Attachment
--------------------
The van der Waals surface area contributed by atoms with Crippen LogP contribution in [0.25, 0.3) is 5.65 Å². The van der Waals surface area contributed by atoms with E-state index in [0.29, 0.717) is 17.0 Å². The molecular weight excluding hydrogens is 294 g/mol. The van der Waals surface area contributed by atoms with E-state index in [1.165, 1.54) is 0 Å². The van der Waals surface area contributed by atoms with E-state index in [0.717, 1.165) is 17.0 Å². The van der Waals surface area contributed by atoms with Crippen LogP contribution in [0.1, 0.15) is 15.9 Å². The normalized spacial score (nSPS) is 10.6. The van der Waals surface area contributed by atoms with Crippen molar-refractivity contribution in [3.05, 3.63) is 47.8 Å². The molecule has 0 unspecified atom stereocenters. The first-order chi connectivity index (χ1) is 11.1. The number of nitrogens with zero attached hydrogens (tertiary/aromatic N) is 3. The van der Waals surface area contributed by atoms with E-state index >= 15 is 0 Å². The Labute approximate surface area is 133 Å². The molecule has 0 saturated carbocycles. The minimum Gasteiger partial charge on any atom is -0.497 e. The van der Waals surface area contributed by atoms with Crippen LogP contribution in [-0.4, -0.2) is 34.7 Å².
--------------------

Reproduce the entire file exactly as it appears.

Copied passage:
The van der Waals surface area contributed by atoms with Crippen LogP contribution in [0.25, 0.3) is 5.65 Å². The van der Waals surface area contributed by atoms with E-state index in [0.29, 0.717) is 17.0 Å². The molecular weight excluding hydrogens is 294 g/mol. The van der Waals surface area contributed by atoms with E-state index in [1.165, 1.54) is 0 Å². The van der Waals surface area contributed by atoms with E-state index in [0.717, 1.165) is 17.0 Å². The van der Waals surface area contributed by atoms with Crippen LogP contribution in [0.1, 0.15) is 15.9 Å². The normalized spacial score (nSPS) is 10.6. The van der Waals surface area contributed by atoms with Crippen molar-refractivity contribution in [3.05, 3.63) is 47.8 Å². The molecule has 0 unspecified atom stereocenters. The first-order chi connectivity index (χ1) is 11.1. The number of nitrogens with zero attached hydrogens (tertiary/aromatic N) is 3. The van der Waals surface area contributed by atoms with E-state index >= 15 is 0 Å². The Labute approximate surface area is 133 Å². The molecule has 0 saturated carbocycles. The minimum Gasteiger partial charge on any atom is -0.497 e. The van der Waals surface area contributed by atoms with Crippen LogP contribution in [-0.4, -0.2) is 34.7 Å².